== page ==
UK’s Fraud Intelligence Close 43 Possible Crypto Phishing Sites

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I hope you are all well and having an excellent week, welcome to CryptoGod-1’s blog on all things crypto. In this post I will be looking at the recent work of the National Fraud Intelligence Bureau (NFIB) in the U.K. and their tackling of possible crypto phishing websites.

National Fraud Intelligence Bureau

The authorities in the United Kingdom have announced that the National Fraud Intelligence Bureau (NFIB) blocked 43 websites which were suspected of containing crypto phishing threats to users. The Commissioner's official updates as part of recent disclosed reports in diverse field noted a number of potential fraudulent activities with bad actors impersonating popular blockchain-based firms.

The NFIB identified a spoof email address which the bad actors were making use of for crypto phishing activities. These addresses focused on targeting the customers of, a digital asset services platform, after them attempted to exploit vulnerabilities. Investigations made on the back of the report led to 42 additional scam websites. 

Included within these addresses were “” and “” and the authorities noted they shut down those websites upon discovery. The UK’s national fraud combating unit, Action Fraud, noted in a tweet that the tactics deployed by scammers to exploit users includes sending email's that lead directly to scam websites. They noted that the fake emails often included something along the lines of a claim the user had won a 36-piece Tupperware set.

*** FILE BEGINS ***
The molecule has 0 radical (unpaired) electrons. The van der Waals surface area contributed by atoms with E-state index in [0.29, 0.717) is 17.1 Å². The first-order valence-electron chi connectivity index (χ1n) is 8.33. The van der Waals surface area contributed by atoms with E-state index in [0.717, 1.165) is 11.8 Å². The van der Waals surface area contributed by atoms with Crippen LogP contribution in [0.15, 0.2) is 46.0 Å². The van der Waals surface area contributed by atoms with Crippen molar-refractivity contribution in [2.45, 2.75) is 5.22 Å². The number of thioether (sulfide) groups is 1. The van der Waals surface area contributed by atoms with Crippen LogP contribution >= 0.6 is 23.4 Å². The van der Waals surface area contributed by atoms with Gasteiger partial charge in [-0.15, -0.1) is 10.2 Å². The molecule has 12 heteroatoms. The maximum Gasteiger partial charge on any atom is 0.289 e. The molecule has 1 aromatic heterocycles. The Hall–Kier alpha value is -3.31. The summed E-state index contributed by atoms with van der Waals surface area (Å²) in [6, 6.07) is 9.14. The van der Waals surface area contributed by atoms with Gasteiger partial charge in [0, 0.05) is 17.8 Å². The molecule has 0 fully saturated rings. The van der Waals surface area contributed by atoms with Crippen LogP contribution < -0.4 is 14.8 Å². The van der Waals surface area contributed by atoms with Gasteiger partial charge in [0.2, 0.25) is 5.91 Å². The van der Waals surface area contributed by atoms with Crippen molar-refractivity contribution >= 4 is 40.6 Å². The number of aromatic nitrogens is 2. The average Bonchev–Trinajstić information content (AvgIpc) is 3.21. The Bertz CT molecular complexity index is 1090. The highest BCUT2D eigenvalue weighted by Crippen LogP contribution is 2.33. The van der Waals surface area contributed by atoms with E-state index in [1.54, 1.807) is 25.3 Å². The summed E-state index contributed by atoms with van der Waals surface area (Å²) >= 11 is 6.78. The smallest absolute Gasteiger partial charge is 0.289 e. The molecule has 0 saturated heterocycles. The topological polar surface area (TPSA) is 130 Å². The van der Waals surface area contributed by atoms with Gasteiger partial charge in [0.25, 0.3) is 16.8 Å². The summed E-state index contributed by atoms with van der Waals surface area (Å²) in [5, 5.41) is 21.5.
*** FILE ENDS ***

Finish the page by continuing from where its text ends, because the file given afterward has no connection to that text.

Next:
The agency also noted that people who fall victim to or suspect phishing incidents should report them immediately for further investigations. They noted that as of December 2023 the amount of reports from citizens has led to 295,300 scam websites being blocked. The broader digital asset market continues to battle the ongoing phishing attempts of the bad actors who exploit user through mimicking official accounts of Web3 firms.

On-chain analytics firm Chainalysis reported an increase in approval phishing scams last year, with almost $375 million stolen. These approval phishing involves tactics which aim to make users sign fraudulent transactions. This then gives scammers access to transact with the user’s tokens.

Action Fraud has urged Web3 firms to step up support and compliance teams which can be used to help track down phishing activities in the industry along with increasing their users education in avoiding signing transactions unless they are sure of the other party.

On the 23rd of January 2024 a phishing attack targeted web3 firms by sending an through an email campaign. This reportedly drained about $3.3 million worth of assets and the bad actors targeted customers of WalletConnect, Token Terminal, and De.Fi. They sent out emails about airdrops that contained phishing links to fake community loyalty rewards programs. Following on from that it was discovered that hackers had gained access to email marketing firm MailerLite which allowed them to conduct the breach. 

The company noted that a team member mistakenly granted access after clicking an image while responding to a customer service:

The team member, responding to a customer inquiry via our support portal, clicked on an image that was deceptively linked to a fraudulent Google sign-in page. With this level of access, they were able to impersonate user accounts. The focus was exclusively on cryptocurrency-related accounts.”

Have a great day.


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